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LED Strobe Light Bar (how to strobe)

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runslikealpaca

New Member
Hello all!

I am building an LED blacklight bar (approximately 48 20mA LED's, powered by a DC transformer that I found that is 9V with a max output of 800 mA).

So far, I have the schematic for having it just turn on and off, but I would like to have a setting where I can also make it strobe (all LED's on and all off). Does anyone have any advice for how to make all of the LED's turn on and off at an adjustable rate?

Preferably, just using hardware that I can find at RadioShack (Logic gates? because I don't know how to program small chips)

Thanks a lot!

:p:confused::confused:
 

Sceadwian

Banned
A simple 555 astable will work just fine. Look it up on google, or here in the forusm there are a multitude of examples. However 48LED's at 20ma's each is a lot of LED's so you'll need to make sure you can drive them all.
 

runslikealpaca

New Member
from what i can gather, i can power 1 or 2 leds directly off the chip. how can i use the signal generated by the chip to power all of the leds that i need to power?
 

Sceadwian

Banned
Easiest way is to use the 555 to drive the gate of a power mosfet that can handle the voltage and current going to your LED bank. You feed the 555 output into the Gate, the source gets grounded, and the drain is connected to the negative side of the LED array. Power mosfets that can handle that much current are pretty cheap.
Here's a website to show you how to build your LED array itself.
LED series parallel array wizard
 
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runslikealpaca

New Member
I found that website yesterday and used it to check the array I calculated (which was fine) my problem is I only have taken one electrical engineering class (intro) because I'm a mechanical engineering student, so we didn't really get into any of this stuff. I am a real novice, but had an idea the other day to build something like this. If there is any sort of schematic out there for how to use the power MOSFET that would be great. I can find how it works and such, but not how it would work in the circuit I'm building.

Sorry again to be a pain, I'm a rookie.
 

Sceadwian

Banned
A mosfet is just a type of transistor.
MOSFET - Wikipedia, the free encyclopedia
Basically you apply a voltage to the GATE relative to the source (which is why the source is commonly grounded) and it will allow Drain current to flow between the drain and source connections. You would drive the gate directly from the 555 timer which can only handle a small current, mosfets require VERY little gate current so much so it's not usually mentioned. So the 555 turns the FET on and off which turns your LED array on and off. A mosfet capable of 3 amps is available cheaply at radioshack.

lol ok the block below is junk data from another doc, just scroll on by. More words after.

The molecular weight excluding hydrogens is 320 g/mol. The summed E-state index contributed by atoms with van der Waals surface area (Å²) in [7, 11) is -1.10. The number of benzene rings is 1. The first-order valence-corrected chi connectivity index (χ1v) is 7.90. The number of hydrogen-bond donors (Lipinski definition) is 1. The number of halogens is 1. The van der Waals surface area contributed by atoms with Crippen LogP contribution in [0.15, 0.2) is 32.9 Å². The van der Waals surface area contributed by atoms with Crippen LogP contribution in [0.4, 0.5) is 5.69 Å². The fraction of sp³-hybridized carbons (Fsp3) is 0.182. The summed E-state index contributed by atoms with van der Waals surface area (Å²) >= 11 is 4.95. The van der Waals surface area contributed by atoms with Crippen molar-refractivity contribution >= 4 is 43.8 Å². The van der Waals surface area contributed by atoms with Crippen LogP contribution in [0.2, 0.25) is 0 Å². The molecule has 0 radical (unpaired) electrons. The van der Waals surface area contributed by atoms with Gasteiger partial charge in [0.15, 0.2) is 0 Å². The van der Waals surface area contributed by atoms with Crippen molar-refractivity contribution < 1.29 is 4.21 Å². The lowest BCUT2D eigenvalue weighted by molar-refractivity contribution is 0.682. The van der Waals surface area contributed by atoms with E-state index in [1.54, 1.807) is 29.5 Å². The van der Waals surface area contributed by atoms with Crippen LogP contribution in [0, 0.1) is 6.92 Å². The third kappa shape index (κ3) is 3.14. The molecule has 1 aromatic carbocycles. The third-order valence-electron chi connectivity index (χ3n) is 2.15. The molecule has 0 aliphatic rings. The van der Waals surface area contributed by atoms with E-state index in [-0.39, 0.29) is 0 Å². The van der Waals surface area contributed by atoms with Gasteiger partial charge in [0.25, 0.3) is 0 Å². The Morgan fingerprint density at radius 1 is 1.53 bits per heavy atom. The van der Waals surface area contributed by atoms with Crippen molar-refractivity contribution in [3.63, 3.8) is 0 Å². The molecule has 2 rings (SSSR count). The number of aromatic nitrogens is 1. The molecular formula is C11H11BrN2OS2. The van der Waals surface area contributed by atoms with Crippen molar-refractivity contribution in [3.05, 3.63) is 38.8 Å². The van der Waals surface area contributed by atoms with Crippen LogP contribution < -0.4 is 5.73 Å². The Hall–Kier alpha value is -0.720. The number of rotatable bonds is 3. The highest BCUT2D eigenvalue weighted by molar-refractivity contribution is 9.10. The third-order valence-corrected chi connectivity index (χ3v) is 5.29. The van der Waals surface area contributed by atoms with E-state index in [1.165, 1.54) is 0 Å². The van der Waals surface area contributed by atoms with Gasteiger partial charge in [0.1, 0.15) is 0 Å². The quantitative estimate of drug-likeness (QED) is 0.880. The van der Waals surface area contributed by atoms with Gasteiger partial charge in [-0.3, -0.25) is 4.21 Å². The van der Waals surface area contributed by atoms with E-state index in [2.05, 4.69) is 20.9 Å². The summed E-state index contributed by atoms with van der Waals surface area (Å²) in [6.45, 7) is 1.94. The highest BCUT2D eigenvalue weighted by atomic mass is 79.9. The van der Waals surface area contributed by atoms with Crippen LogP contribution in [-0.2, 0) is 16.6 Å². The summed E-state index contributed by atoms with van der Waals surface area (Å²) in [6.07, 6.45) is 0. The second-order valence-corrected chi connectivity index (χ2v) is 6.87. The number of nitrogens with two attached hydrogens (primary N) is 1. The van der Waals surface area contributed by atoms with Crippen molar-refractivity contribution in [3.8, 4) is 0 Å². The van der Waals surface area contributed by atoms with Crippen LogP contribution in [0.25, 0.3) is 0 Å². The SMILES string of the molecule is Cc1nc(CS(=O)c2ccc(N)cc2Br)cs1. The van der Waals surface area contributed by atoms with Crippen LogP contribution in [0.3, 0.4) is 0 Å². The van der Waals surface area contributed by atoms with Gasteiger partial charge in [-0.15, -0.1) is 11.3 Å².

Boncuk

New Member
Hi,

although Sceadwian has given you a lot of advise I guess you're still pretty helpless. :)

Here is a circuit which will drive your 48 LEDs at a total current of 288mA. The BUZ10 is a bit overkill (it can handle up to 20A), but it is cheap.

Additionally it won't require a heat sink for that small current.

Have fun.

Boncuk
 

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Sceadwian

Banned
I really gotta learn how to write good schematics =P The schematic Boncuk posted is exactly what I had in mind.
 

runslikealpaca

New Member
couple of small questions... sorry again fellas, youve been a great help, i just wanna make sure im doing it all right.

1. at the upper left of the shematic (when rotated to the right) the power supply is hooked up to the to an element called SV1.... what is that?

2. C1 and C4 have a "/16" and a plus over that, what does that mean? are those just polar caps?

3. R1 has a 6 after "5K" so it reads "5K6" What does that mean?

4. and finally, when using the LEDs in series, did you assume they were 2.4V leds or 3.6?

Thanks again,

I just wanna make sure I'm doing it right.

When im done, ill post links to pictures up here!

:)
 

jrz126

Active Member
1. That is just a 2 pin connector.
2. /16 is the voltage rating of the capacitor. and they are polar caps.
3. Thats just a different way of writing 5.6K. The decimal can be overlooked, and it might be misinterpreted as 56K. using 5K6 eliminates that possibility.
4. Looks like a Vf value of 2.4V was used. (See the * note.) What is the forward voltage of your LEDs? If it is 3.6V, then you can only run 2 in series and use a 90 ohm series resistor.
 
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